Ask most people (including me, before I started doing research for this MOC) what they know about Lord Nelson - the chap on top of the huge column in Trafalgar Square - and they'll probably mention that he only had one arm and one eye, and that he once held the telescope to his blind eye and said 'I see no ships!'
It turns this is a just as much a misquote as the equally legendary 'Beam me up, Scotty.' (No, that wasn't Nelson. Pay attention!) Let's set the record straight...
April 2nd, 1801. The Royal Navy has sent a fleet to 'persuade' Denmark to abandon plans to break the British naval blockade of France. Most of the Danish fleet is in harbour at Copenhagen, and the port is heavily defended. Vice Admiral Horatio Nelson persuades his superior, Admiral Hyde Parker, to let him carry out a bold plan.
Nelson will attack from the south, where the defenses are weaker but the channel is too shallow to admit the largest British warships. Transferring to the 74-gun H.M.S. Elephant, he leads the smaller ships of the line and the frigates into the attack, while Admiral Parker remains to the north with the larger ships to guard against reinforcements from Sweden or Russia.
Each British ship takes up a station about 250 yards away from its Danish counterpart and opens fire.
Nelson's plan relies on the better training and experience of the British gun crews to ensure that each British ship wins its one-on-one battle.
"Hey Bob! I wouldn't stand there to light the cannon if I were you. Not if you're still hoping to have children anyway!"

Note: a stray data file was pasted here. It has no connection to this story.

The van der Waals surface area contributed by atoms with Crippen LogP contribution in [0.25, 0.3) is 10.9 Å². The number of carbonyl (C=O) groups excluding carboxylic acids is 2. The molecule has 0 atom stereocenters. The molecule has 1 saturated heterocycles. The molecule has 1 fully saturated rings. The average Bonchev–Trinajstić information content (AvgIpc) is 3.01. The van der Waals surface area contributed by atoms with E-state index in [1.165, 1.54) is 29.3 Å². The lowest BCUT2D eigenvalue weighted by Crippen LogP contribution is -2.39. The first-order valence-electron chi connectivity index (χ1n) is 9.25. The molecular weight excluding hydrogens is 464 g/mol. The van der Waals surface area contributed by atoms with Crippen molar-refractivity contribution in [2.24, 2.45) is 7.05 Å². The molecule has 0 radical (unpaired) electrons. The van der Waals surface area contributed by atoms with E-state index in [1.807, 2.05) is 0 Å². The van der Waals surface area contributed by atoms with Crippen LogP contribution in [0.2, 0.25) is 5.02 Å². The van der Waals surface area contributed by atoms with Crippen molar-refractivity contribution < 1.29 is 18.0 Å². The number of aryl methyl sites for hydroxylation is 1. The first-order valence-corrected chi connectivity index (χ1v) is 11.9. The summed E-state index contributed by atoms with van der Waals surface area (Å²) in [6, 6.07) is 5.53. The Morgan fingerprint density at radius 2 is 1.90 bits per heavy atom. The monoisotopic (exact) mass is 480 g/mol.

About 3 hours after the start of the battle, the opposing ships are STILL trading broadsides, and all the ships of both sides have taken heavy damage.
Even the Admiral's cabin didn't escape!
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Admiral Parker, unable to see most of the battle because of the cannon smoke apart from 3 British ships that have run aground and are flying distress signals, raises the signal flags that mean 'retreat.' Nelson acknowledges the signal, but refuses to repeat it to the ships in his squadron.
Then, according to eyewitness Colonel William Stewart, he remarks, 'You know, I only have one eye. I'm allowed to be blind some of the time.' And, putting the telescope to his blind eye, 'I really cannot see the signal. D--n the signal! Keep mine for close action flying. Nail it to the mast!'
Nelson's signal number 16, horizontal red on yellow over diagonal white on blue, meant 'Engage the enemy at close quarters.'
An hour later, with the defenses exhausted and the city of Copenhagen itself in danger of severe bombardment, the Danish Crown Prince asks for peace terms, thus securing the future of the Lego brick.
Nelson returned a hero and the fact that he'd disobeyed a direct order was quietly ignored. Which goes to show you can get away with a lot as long as you're always right.
Slightly self-indulgent ramblings:
So my employer thoughtfully sent me away from my Lego for most of the last fortnight, leaving me 24 hours to put this together - I'm just glad I got a small scale category this round. It's not as polished as I hope it would have been with a bit more time, although given my sci-fi heavy collection I was struggling to think of buildable historical subjects. Still, whether I progress or not I enjoyed doing the research for this one, and the challenge of building something a bit different, as I have all the rounds so far.
So thanks very much judges for all your work organising the competition!
Nelson had a bit of a thing with signals didn't he? The whole 'England expects every man...' was actually 'Nelson expects..' but they changed it because they didn't want to spell out all the words they didn't have standard signals for, including the admiral's name. Great build, you've packed lots into the 8x8 base and got humour into a historical subject too. Good luck Stu!
This is really good! I really like the cross-section-y look of it. You're right, the closest Kirk ever came to saying "beam me up, Scotty" was in Star Trek IV, when he said "Scotty, beam me up". Just like "Luke, I am your father"...